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U.S., European effort to rebuke Iran stalls

WASHINGTON — WASHINGTON -- The U.S. and European drive to rebuke Iran over its nuclear activities ran into new difficulties yesterday, raising doubts about whether the International Atomic Energy Agency would refer Iran quickly to the U.N. Security Council for possible punitive action, European diplomats said.

The diplomats said that Russian resistance to pressing the case against Iran, as the West wants, when the atomic energy agency board meets Feb. 2, made it increasingly unlikely that the board would adopt the kind of resolution being sought by the United States and Europe.

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President Bush said in a speech yesterday at the University of Kansas that the West could be "blackmailed" if Iran were to get a nuclear weapon. But he also sought to address the Iranian people, telling them that the dispute was with their leaders, not them.

Another blow to Western efforts to press Iran came yesterday from Mohamed ElBaradei, director general of the atomic energy agency, the U.N. nuclear monitoring body. ElBaradei rebuffed a U.S. and European request to issue a sweeping "progress report" on Iran's case in the next few weeks, presumably condemning its nuclear activities.

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In letters written to U.S. and other ambassadors to the atomic agency, ElBaradei said that "a detailed report will only be available" in March, but that the agency would provide "an update brief in February on where it stands in its investigation of outstanding issues."

A European diplomat, who along with other diplomats spoke on the condition of anonymity because the agency's board of governors has not taken an official position yet on ElBaradei's letter, said that without a tough assessment on Iran from the director general, it would be very difficult to get the board to refer Iran to the U.N. Security Council, as the United States and Europe are seeking.

Taken together, ElBaradei's move and the Russian resistance to an early referral posed the threat of a major setback for the West in its efforts to isolate Iran diplomatically at an early date.

Bush's comment yesterday appeared to reflect a growing consensus in the West that if sanctions are eventually considered for Iran, they will not be likely to include an oil embargo or other steps that might cause resentment among Iranians or hardship in Europe and the United States.

He repeated the call for the atomic energy agency's board to refer Iran's case to the U.N. Security Council, but said, "I also want the Iranian people to hear loud and clear, and that is, we have no beef with you."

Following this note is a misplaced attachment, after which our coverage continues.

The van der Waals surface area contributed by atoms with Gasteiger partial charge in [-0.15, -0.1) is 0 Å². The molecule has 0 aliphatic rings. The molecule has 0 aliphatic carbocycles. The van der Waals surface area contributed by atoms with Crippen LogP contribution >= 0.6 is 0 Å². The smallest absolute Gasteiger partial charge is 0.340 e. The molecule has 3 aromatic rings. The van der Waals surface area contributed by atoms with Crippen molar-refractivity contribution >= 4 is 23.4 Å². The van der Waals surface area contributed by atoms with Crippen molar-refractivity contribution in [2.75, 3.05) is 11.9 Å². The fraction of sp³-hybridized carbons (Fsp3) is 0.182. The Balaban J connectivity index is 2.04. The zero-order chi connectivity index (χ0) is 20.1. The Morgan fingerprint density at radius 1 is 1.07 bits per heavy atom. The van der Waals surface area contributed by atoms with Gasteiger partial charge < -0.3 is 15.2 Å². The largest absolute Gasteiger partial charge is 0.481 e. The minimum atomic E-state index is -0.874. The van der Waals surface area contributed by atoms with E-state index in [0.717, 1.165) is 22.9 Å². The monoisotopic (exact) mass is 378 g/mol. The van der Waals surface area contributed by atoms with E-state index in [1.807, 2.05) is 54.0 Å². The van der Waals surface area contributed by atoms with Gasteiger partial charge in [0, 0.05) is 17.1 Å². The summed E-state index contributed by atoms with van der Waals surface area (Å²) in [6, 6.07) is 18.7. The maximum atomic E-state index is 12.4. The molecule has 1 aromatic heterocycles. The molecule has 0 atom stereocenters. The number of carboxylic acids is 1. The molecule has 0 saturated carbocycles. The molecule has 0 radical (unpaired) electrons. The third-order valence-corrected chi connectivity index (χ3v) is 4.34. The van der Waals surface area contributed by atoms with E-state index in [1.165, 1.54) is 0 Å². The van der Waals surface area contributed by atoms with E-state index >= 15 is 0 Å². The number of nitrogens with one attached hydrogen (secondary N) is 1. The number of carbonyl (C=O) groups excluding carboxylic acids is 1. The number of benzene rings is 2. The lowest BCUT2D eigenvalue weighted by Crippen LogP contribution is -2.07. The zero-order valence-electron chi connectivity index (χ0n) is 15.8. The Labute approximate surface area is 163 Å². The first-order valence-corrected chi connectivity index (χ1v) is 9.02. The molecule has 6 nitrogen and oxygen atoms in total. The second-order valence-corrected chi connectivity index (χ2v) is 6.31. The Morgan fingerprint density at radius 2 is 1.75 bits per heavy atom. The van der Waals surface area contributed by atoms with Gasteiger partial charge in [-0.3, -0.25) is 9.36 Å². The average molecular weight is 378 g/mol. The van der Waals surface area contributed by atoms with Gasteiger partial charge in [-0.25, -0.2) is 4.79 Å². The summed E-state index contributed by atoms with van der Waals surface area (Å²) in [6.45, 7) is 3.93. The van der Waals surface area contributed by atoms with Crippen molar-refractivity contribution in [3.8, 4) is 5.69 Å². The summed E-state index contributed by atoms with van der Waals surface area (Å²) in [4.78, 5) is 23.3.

U.S. officials say that if there are sanctions, they will not bar Iranians from traveling abroad for sports or cultural events.

An effort to persuade the agency's board to refer Iran's case to the Security Council has been U.S. policy for more than a year, but the Bush administration has deferred to Britain, France and Germany, which continued until recently to negotiate with Iran over a suspension and an eventual permanent dismantling of its nuclear enrichment activities.

Secretary of State Condoleezza Rice said in Washington, however, that it remained administration policy to seek a referral vote at the board's Feb. 2 meeting.

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"The Iranians have done plenty for a referral at this point in time," Rice said, mentioning Iran's decision earlier this month to end its moratorium on enrichment and reprocessing of uranium. "It seems to me that the case for referral is very strong and that's what we intend to seek at the IAEA board of governors meeting."

Iran defends its nuclear activities as legal, asserting that because they are part of a civilian energy program or normal research activities they are permitted under the Nuclear Nonproliferation Treaty. U.S. and European diplomats, citing Iran's failure to disclose many of its activities, say they are part of a clandestine nuclear weapons program.

It would take a majority of the atomic energy agency's 35 board members to refer Iran formally to the Security Council. Rice reiterated yesterday that the United States believes it has the votes.

But some European diplomats argue that a referral without Russian and Chinese support would send a mixed message. As an alternative to a referral, Russia wants the agency merely to report Iran's activities at its meetings on Feb. 2 and 3, and let the Security Council consider them.

The difference between a report and a referral was described by diplomats as significant. "A referral implies action," said a European official. "It implies a request for action by the Security Council. It also implies handing the matter over to the council for action. A report does not imply those things."


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